Emerging from his last final exam of the spring semester at the University of Connecticut on Thursday, Michael Bradley was ready to take even more weight off his broad shoulders.

Granted a release from his UConn scholarship in early April, Bradley originally intended to announce his future college home on Saturday. Instead, he got it out of the way. The Chattanooga native and Tyner Academy graduate typed area code 270 into the fax machine.

Signed paperwork and an academic transcript were sent off to Western Kentucky University.


Bradley is going from Husky to Hilltopper.

“They make it to the tournament a lot, and when you’re a college basketball player, that’s all you want to go to,” Bradley told Nooga.com of his decision to choose WKU.

The Hilltoppers rebounded from a 5-11 start last season after a midseason coaching change handed the reins to former assistant Ray Harper. WKU stormed to the Sun Belt Conference title and made its sixth NCAA tournament appearance since 2001.

Bradley, a 6-foot-10 power forward, spent the last two years in Storrs, Conn., but never played a minute. He redshirted his freshman year to develop his game and suffered a fractured ankle early in the 2011-12 preseason that kept him out for the season.

After his grandmother in Chattanooga was recently diagnosed with cancer, Bradley sought a transfer from UConn to move closer to home.

Bradley, whom UConn coach Jim Calhoun ardently tried to persuade to stay, said his recent recruitment was far different from two years ago, when he picked UConn over Drake, VCU and Georgia.

“When you’re younger you want to wooed, you want to be catered to,” Bradley said. “That’s not what I wanted this time around. I wanted to see exactly how it was.

“There was really nothing that a college coach could tell me because I’ve heard it all before. Anything that I needed to know about a school, I could get from a website. I was just trying to limit the phone calls and limit the media trying to talk to me, things like that. The only hard part of the process was trying to keep it from getting hectic.”

Western Kentucky was the only school Bradley visited after deciding to transfer from UConn.

“It was just a different situation, and this time I was looking for different things,” he said. “A couple years ago, (Western Kentucky) probably wouldn’t have stood out as much. But this year, with my current situation, the thing they really have is a family atmosphere. You don’t really understand the value of a family atmosphere of hard-working people until you go through a little bit in life.”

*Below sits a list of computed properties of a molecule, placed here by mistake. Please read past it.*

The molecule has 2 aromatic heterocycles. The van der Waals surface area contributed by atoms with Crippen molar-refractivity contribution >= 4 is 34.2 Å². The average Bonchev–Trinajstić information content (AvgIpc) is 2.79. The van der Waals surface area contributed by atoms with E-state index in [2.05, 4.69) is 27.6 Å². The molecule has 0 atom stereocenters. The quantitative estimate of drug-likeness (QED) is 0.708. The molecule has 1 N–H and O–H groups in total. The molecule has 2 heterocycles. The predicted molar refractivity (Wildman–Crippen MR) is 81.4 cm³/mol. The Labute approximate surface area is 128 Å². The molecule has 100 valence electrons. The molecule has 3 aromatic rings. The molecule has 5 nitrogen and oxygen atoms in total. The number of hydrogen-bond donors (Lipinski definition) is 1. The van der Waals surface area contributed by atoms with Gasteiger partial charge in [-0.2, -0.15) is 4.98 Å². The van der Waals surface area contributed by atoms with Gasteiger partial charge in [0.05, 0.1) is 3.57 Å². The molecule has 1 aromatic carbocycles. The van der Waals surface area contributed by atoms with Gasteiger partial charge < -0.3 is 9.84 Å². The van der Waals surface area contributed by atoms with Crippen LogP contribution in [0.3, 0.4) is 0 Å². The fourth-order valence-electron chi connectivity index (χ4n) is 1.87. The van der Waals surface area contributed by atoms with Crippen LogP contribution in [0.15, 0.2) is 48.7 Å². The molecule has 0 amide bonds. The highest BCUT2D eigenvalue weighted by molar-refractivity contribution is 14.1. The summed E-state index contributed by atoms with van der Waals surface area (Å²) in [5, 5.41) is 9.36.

WKU officials declined comment on Thursday.

Bradley, 19, hopes to gain instant eligibility with the Hilltoppers next season. The NCAA mandates transfers sit out one season, but two loopholes may allow him to play immediately. 

Bradley said officials at WKU think he will qualify for the NCAA’s hardship waiver because he’s leaving UConn to move closer to his ailing grandmother. Bowling Green, Ky., is a three-hour drive from Chattanooga.

If that doesn’t work, Bradley could still gain eligibility because UConn is facing a 2012-13 postseason ban for poor Academic Progress Rate scores. Players transferring from the program, such as Alex Oriakhi, a recent Missouri commitment, might not be forced to sit out the 2012-13 season.

UConn coaches recently attempted to salvage Bradley’s career as a Husky. Calhoun mapped out a proposal that would allow Bradley to frequently visit his grandmother while remaining in Storrs. He considered it, then declined.

“The plan could have worked, but with everything I’ve seen in my life experience, I know that everything doesn’t always go to plan,” said Bradley, who will major in economics at WKU. “I wasn’t really willing to take any chances with my grandmother, because you only get one of those.

“There were other factors, but the tipping point was my grandmother. At the end of the day, I don’t regret coming to UConn. If I could get it worked out, I would have, but I tried and it didn’t work out.”

Western Kentucky finished the 2011-12 season with a 16-19 record, including a 7-9 mark in the Sun Belt Conference. The Hilltoppers beat North Texas in the Sun Belt tournament championship game and advanced to the NCAA tournament. WKU won an NCAA play-in game over Mississippi Valley State before bowing out to top-seeded Kentucky in the second round.